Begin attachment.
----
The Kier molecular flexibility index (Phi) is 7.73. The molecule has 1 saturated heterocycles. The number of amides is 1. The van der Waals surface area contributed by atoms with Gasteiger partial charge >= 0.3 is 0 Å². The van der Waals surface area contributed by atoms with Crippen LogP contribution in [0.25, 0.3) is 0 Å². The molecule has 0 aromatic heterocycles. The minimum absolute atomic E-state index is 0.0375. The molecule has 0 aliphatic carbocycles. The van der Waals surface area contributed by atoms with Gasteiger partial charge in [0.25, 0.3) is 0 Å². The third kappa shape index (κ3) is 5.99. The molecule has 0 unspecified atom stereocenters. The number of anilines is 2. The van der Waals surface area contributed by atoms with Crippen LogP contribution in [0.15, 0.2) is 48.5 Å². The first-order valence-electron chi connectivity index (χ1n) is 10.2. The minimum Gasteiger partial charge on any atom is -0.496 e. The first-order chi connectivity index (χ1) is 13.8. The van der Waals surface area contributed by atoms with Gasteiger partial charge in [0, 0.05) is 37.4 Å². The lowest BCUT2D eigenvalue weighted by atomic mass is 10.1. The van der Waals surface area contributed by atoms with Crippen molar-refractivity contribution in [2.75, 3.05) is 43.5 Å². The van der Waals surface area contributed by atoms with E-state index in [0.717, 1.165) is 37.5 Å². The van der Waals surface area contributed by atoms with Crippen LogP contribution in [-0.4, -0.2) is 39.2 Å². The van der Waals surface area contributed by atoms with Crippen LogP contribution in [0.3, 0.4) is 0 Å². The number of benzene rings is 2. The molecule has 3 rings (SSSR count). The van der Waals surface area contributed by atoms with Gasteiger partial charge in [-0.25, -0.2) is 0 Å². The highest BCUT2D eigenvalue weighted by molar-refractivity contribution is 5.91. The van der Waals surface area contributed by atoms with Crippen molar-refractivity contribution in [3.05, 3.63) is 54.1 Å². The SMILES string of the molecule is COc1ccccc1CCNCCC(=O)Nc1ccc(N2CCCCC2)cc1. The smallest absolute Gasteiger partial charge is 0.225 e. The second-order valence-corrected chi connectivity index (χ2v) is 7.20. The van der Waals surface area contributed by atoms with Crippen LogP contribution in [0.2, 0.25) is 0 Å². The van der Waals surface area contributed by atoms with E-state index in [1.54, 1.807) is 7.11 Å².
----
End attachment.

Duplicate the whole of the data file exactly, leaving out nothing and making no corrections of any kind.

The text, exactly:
The Kier molecular flexibility index (Phi) is 7.73. The molecule has 1 saturated heterocycles. The number of amides is 1. The van der Waals surface area contributed by atoms with Gasteiger partial charge >= 0.3 is 0 Å². The van der Waals surface area contributed by atoms with Crippen LogP contribution in [0.25, 0.3) is 0 Å². The molecule has 0 aromatic heterocycles. The minimum absolute atomic E-state index is 0.0375. The molecule has 0 aliphatic carbocycles. The van der Waals surface area contributed by atoms with Gasteiger partial charge in [0.25, 0.3) is 0 Å². The third kappa shape index (κ3) is 5.99. The molecule has 0 unspecified atom stereocenters. The number of anilines is 2. The van der Waals surface area contributed by atoms with Crippen LogP contribution in [0.15, 0.2) is 48.5 Å². The first-order valence-electron chi connectivity index (χ1n) is 10.2. The minimum Gasteiger partial charge on any atom is -0.496 e. The first-order chi connectivity index (χ1) is 13.8. The van der Waals surface area contributed by atoms with Gasteiger partial charge in [0, 0.05) is 37.4 Å². The lowest BCUT2D eigenvalue weighted by atomic mass is 10.1. The van der Waals surface area contributed by atoms with Crippen molar-refractivity contribution in [2.75, 3.05) is 43.5 Å². The van der Waals surface area contributed by atoms with E-state index in [0.717, 1.165) is 37.5 Å². The van der Waals surface area contributed by atoms with Crippen LogP contribution in [-0.4, -0.2) is 39.2 Å². The van der Waals surface area contributed by atoms with Crippen LogP contribution in [0.3, 0.4) is 0 Å². The number of benzene rings is 2. The molecule has 3 rings (SSSR count). The van der Waals surface area contributed by atoms with Gasteiger partial charge in [-0.25, -0.2) is 0 Å². The highest BCUT2D eigenvalue weighted by molar-refractivity contribution is 5.91. The van der Waals surface area contributed by atoms with Crippen molar-refractivity contribution in [3.05, 3.63) is 54.1 Å². The SMILES string of the molecule is COc1ccccc1CCNCCC(=O)Nc1ccc(N2CCCCC2)cc1. The smallest absolute Gasteiger partial charge is 0.225 e. The second-order valence-corrected chi connectivity index (χ2v) is 7.20. The van der Waals surface area contributed by atoms with Crippen LogP contribution in [0.2, 0.25) is 0 Å². The van der Waals surface area contributed by atoms with E-state index in [1.54, 1.807) is 7.11 Å².